Seven years on: Remembering the tsunami in Aceh, Indonesia

David Lawrence's picture

Also available in Bahasa

The number just kept getting bigger and bigger. At first it was a staggering 13,000. The next day, over 25,000. And then, 58,000. By the end of the week, on January 1st, 2005, the death toll of the Asian Tsunami had reached 122,000. Yet the number kept climbing, and nobody knew when it would stop. 

Get the flash player here: http://www.adobe.com/flashplayer

 

 

Q&A with Yasmina Khadra on Facebook

Guest Blogger's picture
Youthink!, World Bank’s youth site, is hosting a Q&A session with renowned Algerian novelist Yasmina Khadra. His 10 best-sellers have been translated into 33 languages. His most recent novel, “The African Equation” portrays the hardships of people living in Africa.  Khadra is adapting two of his novels for film: “The Attack” directed by filmmaker Ziad Doueiri, and, “Ce que le jour doit à la nuit,  by Alexandre Arcady. Post your questions for Yasmina Khadra on Youthink’s Facebook  and Twitter wall through January 2, 2012.

Bangladesh Youth Take On Leadership Reflections

Tashmina Rahman's picture

It was a special day on Sunday, December 11, 2011 at the Bangladesh Youth Leadership Center (BYLC) as Special Advisor to the State for Global Youth Issues, Mr. Ronan Farrow and Ms. Lauren Lovelace, Director of the American Center, visited the institute in Baridhara. Mr. Farrow gave a lecture and engaged in discussions on global youth leadership issues with a classroom packed with enthusiastic BYLC graduates. In his address to the graduates, he expressed his strong belief that they are to play a key role in confronting challenges of the world. He shared that one of the greatest lessons in life that he received is “the realization that how powerful youth can be when given voice and equipped with tools.”

Pakistan’s Most Favored Nation Status to India: A Win-Win for the Region?

Tara Beteille's picture

Trade relations between India and Pakistan appear set to improve significantly with Pakistan likely to grant India Most Favored Nation (MFN) status. The potential gains from easier trading relations are considerable for both countries. In 2009-10, official trade between the two stood at $2 billion. Studies suggest this volume could be much higher, absent formal and informal barriers. For instance, a recent SAARC report estimates trade potential to be $12 billion.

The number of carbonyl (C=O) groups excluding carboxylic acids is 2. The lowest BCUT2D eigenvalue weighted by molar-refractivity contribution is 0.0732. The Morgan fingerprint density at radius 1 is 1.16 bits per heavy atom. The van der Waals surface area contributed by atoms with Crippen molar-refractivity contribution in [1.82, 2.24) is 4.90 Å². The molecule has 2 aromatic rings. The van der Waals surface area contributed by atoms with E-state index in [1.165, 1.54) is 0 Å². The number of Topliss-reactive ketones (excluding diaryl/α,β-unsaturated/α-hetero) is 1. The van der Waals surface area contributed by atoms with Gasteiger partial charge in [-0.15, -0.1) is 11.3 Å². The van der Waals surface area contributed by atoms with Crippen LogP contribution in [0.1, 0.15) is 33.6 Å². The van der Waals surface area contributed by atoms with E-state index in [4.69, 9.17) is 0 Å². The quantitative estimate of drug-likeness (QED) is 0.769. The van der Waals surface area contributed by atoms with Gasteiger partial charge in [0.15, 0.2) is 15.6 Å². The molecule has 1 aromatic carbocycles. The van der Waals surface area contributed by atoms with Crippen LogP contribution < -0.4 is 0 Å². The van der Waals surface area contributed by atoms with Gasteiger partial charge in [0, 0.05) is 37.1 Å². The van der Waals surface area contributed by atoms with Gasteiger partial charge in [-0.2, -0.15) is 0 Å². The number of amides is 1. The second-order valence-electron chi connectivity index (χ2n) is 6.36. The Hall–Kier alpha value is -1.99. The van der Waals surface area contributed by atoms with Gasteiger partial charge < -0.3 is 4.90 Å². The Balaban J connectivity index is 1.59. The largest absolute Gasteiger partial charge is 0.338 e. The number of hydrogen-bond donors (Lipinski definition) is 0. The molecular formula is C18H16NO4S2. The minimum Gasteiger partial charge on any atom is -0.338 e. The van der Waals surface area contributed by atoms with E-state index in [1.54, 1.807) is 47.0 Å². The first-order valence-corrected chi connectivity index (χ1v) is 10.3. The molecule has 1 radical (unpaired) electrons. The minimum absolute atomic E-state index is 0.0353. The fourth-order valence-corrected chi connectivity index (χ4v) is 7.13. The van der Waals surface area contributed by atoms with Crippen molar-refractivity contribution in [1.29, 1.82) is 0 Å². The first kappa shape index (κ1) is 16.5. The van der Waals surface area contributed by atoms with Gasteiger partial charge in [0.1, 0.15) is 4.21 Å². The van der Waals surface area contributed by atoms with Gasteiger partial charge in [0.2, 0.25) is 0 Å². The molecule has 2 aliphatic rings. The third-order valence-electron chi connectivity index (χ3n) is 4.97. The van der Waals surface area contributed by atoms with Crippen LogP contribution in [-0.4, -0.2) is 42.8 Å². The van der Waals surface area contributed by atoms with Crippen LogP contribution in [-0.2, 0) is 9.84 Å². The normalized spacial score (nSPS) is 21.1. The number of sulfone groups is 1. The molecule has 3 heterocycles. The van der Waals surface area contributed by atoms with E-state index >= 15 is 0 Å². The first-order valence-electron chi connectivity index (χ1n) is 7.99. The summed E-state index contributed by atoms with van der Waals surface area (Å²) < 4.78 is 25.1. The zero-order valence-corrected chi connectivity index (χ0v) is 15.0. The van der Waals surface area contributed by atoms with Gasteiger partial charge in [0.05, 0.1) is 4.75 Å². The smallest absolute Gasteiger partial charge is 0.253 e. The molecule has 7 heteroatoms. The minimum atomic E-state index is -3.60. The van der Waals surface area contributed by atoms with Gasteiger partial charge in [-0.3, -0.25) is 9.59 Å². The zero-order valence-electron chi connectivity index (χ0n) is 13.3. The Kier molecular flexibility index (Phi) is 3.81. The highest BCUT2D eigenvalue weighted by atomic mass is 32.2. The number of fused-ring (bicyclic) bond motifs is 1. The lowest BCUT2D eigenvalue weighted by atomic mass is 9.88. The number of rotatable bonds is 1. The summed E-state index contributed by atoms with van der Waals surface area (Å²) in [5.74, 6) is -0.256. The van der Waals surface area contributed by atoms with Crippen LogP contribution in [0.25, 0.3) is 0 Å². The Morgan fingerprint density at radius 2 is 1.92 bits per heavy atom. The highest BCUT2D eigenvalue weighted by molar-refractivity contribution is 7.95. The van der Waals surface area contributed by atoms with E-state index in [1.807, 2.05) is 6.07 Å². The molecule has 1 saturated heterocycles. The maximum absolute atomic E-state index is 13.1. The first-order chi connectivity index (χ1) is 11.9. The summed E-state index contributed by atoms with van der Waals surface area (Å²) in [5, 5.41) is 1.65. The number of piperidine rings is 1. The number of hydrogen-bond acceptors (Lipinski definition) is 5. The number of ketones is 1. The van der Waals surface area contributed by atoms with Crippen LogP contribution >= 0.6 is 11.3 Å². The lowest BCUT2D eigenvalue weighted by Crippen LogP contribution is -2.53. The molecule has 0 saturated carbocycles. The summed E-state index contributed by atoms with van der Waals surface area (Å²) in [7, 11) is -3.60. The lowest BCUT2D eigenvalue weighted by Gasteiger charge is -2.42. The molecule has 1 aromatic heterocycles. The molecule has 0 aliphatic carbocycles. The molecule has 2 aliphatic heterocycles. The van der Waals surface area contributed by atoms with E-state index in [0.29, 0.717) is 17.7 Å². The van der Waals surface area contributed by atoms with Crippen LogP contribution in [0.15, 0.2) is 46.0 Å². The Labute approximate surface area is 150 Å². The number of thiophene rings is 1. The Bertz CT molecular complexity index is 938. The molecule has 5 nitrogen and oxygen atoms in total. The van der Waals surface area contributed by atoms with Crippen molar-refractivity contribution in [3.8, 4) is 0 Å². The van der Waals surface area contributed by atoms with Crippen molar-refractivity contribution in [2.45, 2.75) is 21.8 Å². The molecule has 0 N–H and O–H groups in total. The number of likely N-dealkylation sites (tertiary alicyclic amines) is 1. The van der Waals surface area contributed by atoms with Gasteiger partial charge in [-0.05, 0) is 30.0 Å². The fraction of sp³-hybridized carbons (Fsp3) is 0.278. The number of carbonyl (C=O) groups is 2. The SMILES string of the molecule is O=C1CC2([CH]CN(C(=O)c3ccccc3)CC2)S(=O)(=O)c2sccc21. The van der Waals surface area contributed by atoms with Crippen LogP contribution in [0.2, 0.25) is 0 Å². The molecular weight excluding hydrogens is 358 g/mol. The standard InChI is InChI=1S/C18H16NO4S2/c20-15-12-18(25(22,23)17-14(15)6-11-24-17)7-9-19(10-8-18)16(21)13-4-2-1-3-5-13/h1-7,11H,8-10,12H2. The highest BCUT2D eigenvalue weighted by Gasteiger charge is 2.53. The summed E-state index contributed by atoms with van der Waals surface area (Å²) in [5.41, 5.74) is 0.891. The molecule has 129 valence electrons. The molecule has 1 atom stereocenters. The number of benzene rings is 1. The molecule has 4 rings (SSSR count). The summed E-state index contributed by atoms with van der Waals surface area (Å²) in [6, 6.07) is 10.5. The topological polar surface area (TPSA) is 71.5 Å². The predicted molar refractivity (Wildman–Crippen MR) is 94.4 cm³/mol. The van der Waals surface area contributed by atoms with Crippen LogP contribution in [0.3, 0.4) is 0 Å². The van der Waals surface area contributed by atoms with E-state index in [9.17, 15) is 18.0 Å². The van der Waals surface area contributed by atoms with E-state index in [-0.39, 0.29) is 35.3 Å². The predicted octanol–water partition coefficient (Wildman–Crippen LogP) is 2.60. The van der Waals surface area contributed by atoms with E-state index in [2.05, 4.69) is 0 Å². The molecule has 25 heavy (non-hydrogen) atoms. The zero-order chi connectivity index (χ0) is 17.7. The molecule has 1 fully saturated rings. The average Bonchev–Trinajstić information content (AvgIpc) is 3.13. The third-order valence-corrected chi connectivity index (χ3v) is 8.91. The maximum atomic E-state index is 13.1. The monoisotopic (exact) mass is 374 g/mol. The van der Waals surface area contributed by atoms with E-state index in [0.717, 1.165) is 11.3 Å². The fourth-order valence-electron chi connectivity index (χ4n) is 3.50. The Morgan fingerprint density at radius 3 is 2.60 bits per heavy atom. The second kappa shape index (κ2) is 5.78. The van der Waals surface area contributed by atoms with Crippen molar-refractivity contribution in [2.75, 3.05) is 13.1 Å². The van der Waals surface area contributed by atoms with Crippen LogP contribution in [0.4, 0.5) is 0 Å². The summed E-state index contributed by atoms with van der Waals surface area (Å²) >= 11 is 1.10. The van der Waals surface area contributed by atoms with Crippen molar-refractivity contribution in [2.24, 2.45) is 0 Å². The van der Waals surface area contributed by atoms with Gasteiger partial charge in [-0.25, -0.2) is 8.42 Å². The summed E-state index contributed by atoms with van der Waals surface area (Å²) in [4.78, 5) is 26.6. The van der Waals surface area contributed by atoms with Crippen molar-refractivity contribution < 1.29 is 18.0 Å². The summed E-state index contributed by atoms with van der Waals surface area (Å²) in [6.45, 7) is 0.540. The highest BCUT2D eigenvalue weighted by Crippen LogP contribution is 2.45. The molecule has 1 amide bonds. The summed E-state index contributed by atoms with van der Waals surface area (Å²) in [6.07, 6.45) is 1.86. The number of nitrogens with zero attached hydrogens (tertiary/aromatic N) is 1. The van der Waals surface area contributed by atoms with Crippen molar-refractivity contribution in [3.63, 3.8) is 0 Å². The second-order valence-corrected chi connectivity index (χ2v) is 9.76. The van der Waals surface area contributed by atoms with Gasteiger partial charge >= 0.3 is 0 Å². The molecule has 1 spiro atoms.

What exactly does MFN status mean?

All WTO members are bound to grant MFN treatment to member countries with respect to trade in goods. India granted Pakistan MFN status in 1996, but Pakistan held back, citing strategic considerations. Despite granting Pakistan MFN status, India continued to impose high tariffs on goods of interest to Pakistan—textiles and leather. Thus, merely according MFN status does not imply easier trade. So, does Pakistan’s offer matter? Yes, it does. It signals enthusiasm, goodwill, and a keenness to build peaceful and productive economic and political relations in the region.

Where will the gains come from?

Beyond “Beyond Aid” – Implications for DR Congo

Eustache Ouayoro's picture

It is hard, especially on the eve of only the second democratic elections in DR Congo, to find a topic about which a diverse group of distinguished Congolese agree. So, we expected little agreement when we brought together a diverse group of Congolese to contextualize the September 14, 2011 seminal speech of World Bank President Robert Zoellick at George Washington University on the theme “Beyond Aid.”

We were hoping to promote a public debate on policy choices and foster demand for good governance. We also aimed to set the foundation for the implementation of our Africa Strategy in this country. Participants included Congolese intellectuals; renowned politicians; parliamentarians; a respected cleric; renowned journalists; a lady who once ran for president; a key member of the current government; a prominent lawyer; and a women’s rights advocate.

Our guests dealt with the speech as if it had been written about DR Congo. The discussions went further. The talk could have been convened under the title “Beyond, Beyond Aid”.